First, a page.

Judicial Reforms

Article 32 and the Supreme Court


From UPSC perspective, the following things are important :

Prelims level: Writ jurisdiction, Art. 32, 225

Mains level: Writ Jurisdiction

A Supreme Court bench headed by CJI has observed that it is “trying to discourage” individuals from filing petitions under Article 32 of the Constitution.

Try this PYQ:

Q.Which of the following is included in the original jurisdiction of the Supreme Court?

  1. Dispute between the Government of India and one or more States
  2. A dispute regarding elections to either House of the parliament or that of Legislature of a State
  3. A dispute between the Government of India and Union Territory
  4. A dispute between two or more States.

Select the correct answer using the codes given below:

(a) 1 and 2

(b) 2 and 3

(c) 1 and 4

(d) 3 and 4

What is Article 32?

  • Article 32 deals with the ‘Right to Constitutional Remedies’, or affirms the right to move the Supreme Court by appropriate proceedings for the enforcement of the rights conferred in Part III of the Constitution.
  • It is one of the fundamental rights listed in the Constitution that each citizen is entitled.
  • It states that the Supreme Court “shall have the power to issue directions or orders or writs for the enforcement of any of the rights conferred by this Part”.
  • The right guaranteed by this Article “shall not be suspended except as otherwise provided for by this Constitution”.
  • Dr B R Ambedkar has called it the very soul and heart of the Constitution. It cannot be suspended except during the period of Emergency.

Rights protected by A32

  • The article is included in Part III of the Constitution with other fundamental rights including to Equality, Freedom of Speech and Expression, Life and Personal Liberty, and Freedom of Religion.
  • Only if any of these fundamental rights is violated can a person can approach the Supreme Court directly under Article 32.

Types of Writs under it

Both the High Courts and the Supreme Court can be approached for violation or enactment of fundamental rights through five kinds of writs:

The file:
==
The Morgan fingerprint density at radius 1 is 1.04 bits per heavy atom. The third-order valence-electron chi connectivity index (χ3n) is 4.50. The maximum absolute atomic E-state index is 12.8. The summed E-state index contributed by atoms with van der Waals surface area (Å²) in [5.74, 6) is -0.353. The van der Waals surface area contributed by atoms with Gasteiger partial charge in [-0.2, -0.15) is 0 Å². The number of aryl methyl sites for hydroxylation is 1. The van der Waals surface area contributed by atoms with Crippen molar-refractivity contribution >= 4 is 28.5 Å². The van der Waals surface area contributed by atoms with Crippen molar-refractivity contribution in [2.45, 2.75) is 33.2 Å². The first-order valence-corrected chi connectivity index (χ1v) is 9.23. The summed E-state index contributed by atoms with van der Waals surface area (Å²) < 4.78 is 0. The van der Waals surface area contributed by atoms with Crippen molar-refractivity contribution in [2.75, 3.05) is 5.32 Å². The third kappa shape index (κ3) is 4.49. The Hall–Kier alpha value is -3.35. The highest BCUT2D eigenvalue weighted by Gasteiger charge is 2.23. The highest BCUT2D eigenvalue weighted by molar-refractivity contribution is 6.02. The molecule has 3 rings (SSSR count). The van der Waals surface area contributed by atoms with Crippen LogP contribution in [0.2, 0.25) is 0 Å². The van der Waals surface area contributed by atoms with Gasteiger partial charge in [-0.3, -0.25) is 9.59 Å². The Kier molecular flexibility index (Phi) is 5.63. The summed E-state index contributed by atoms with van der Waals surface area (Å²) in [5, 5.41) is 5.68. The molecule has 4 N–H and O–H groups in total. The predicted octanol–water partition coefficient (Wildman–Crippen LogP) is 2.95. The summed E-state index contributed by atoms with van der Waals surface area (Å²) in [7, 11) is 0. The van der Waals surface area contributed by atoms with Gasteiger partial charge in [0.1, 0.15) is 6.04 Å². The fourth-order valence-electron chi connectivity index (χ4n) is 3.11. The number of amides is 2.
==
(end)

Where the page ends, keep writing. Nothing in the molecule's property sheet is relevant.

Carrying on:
1. Habeas corpus (related to personal liberty in cases of illegal detentions and wrongful arrests)
  2. Mandamus — directing public officials, governments, courts to perform a statutory duty;
  3. Quo Warranto — to show by what warrant is a person holding public office;
  4. Prohibition — directing judicial or quasi-judicial authorities to stop proceedings which it has no jurisdiction for; and
  5. Certiorari — re-examination of an order given by judicial, quasi-judicial or administrative authorities.
  • In civil or criminal matters, the first remedy available to an aggrieved person is that of trial courts, followed by an appeal in the High Court and then the Supreme Court.
  • When it comes to violation of fundamental rights, an individual can approach the High Court under Article 226 or the Supreme Court directly under Article 32.

Supreme Court’s recent observations

  • The observation came during the hearing of a petition seeking the release of a journalist, who was arrested while reporting on an alleged gangrape and murder.
  • The court asked why the petitioners could not go to the High Court first.
  • In another case invoking Article 32, a Nagpur-based man was arrested for alleged defamatory content against Maharashtra CM, the same Bench directed him to approach the High Court first.

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